who claims The Last as one of his early major influences.
Stevenson's production is solid, although it still fails to
capture the excitement that the band is capable of generating
As one of the best bands ever to call the South Bay home,
The Last deserve a better fate than to toil in obscurity.
Here's hoping that the excellent "Confession" will
help bring its music to a wider audience.
from: (source unknown provided by SST)
LAST CONFESSION LP
SST, they're putting out a lot of records lately and covering
a lot of turf, stylistically speaking. Naturally, I've heard
people saying, "Like, man, SST's putting out a lot of
shit lately." Yeah, like, they're into this VARIETY thing,
man. How bogus! Gee, remember the days when you didn't have
to buy a record on SST 'cause you knew what it would sound
like simply because it was SST product? Well, Confessions
is the first pop record I think I've heard on SST. That's
right, pop music. And it RULES! A strong Sixties/British Invasion
influence liberally blended with a post-punk hard-pop sound.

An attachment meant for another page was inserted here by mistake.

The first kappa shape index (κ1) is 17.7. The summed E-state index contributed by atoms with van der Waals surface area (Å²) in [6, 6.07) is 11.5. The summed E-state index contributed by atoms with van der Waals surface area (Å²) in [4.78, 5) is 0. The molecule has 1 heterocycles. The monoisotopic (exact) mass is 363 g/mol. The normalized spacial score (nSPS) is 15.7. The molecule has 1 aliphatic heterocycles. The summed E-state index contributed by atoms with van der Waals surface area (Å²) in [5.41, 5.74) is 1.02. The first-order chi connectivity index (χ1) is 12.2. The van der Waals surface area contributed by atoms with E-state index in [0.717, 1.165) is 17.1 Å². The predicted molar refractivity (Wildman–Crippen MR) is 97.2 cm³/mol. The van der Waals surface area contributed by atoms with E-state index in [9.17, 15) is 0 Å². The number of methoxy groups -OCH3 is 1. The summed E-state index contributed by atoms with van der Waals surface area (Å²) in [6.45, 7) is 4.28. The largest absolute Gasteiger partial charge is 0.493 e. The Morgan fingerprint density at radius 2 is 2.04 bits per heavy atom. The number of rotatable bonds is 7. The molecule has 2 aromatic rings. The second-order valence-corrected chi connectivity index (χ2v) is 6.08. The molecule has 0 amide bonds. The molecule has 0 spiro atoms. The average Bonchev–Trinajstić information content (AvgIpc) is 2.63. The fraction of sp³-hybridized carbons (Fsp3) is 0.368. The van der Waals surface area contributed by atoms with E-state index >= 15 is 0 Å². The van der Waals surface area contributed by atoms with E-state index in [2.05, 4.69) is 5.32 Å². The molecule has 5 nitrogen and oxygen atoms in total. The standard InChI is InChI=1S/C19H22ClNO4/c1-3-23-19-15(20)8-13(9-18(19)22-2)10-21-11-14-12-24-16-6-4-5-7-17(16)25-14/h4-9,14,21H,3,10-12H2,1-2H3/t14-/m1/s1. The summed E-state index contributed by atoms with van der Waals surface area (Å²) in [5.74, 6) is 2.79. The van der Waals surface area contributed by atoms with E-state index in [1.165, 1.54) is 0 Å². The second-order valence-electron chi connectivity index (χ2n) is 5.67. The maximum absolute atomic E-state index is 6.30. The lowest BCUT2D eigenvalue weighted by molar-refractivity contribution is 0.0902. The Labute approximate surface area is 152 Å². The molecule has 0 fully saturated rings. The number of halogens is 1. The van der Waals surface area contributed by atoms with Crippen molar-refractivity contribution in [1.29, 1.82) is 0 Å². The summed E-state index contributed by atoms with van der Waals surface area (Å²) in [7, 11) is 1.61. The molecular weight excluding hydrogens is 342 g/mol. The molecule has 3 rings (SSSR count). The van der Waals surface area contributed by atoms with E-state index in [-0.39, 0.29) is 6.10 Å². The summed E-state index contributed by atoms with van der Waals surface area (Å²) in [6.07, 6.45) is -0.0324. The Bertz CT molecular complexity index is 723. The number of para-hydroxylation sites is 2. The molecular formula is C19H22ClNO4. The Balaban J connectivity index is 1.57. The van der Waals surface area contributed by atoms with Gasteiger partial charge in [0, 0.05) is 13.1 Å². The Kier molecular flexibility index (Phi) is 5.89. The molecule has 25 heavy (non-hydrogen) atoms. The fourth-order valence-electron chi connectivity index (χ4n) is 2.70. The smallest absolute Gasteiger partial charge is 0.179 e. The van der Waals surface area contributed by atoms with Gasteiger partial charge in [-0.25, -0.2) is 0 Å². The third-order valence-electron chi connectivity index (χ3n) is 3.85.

Like the result of the Searchers and the Descendents being
stuck in the same lifeboat for a month or two. Great guitar
work. Beautiful vocals. Lots of harmonizing. Incredible. Make
sure you're the first one to mention this record around school
come September. And about slagging SST only a true
gooberhead knocks somebody for succeeding where so many others
haven't even bothered to try.
from: L. A. Rock
LAST AT CLUB LINGERIE
Back in '81
or '82, you could cruise down to Redondo, go to a party and
hear some bands that are now a seminal part of today's music
scene Leaving Trains, The Urinals who became 100 Flowers
who became Radwaste, To Damascus who became Sylvia Juncosa,
David Roback and Kendra Smith (Dream Syndicate, Rain Parade,
Opal) all playing at a little house by the beach. There in
dwelt The Last, the alchemical midwives of the burgeoning
The Last etherised for several years. But now with their chart
climbing SST LP "Confession" and demonstrative stage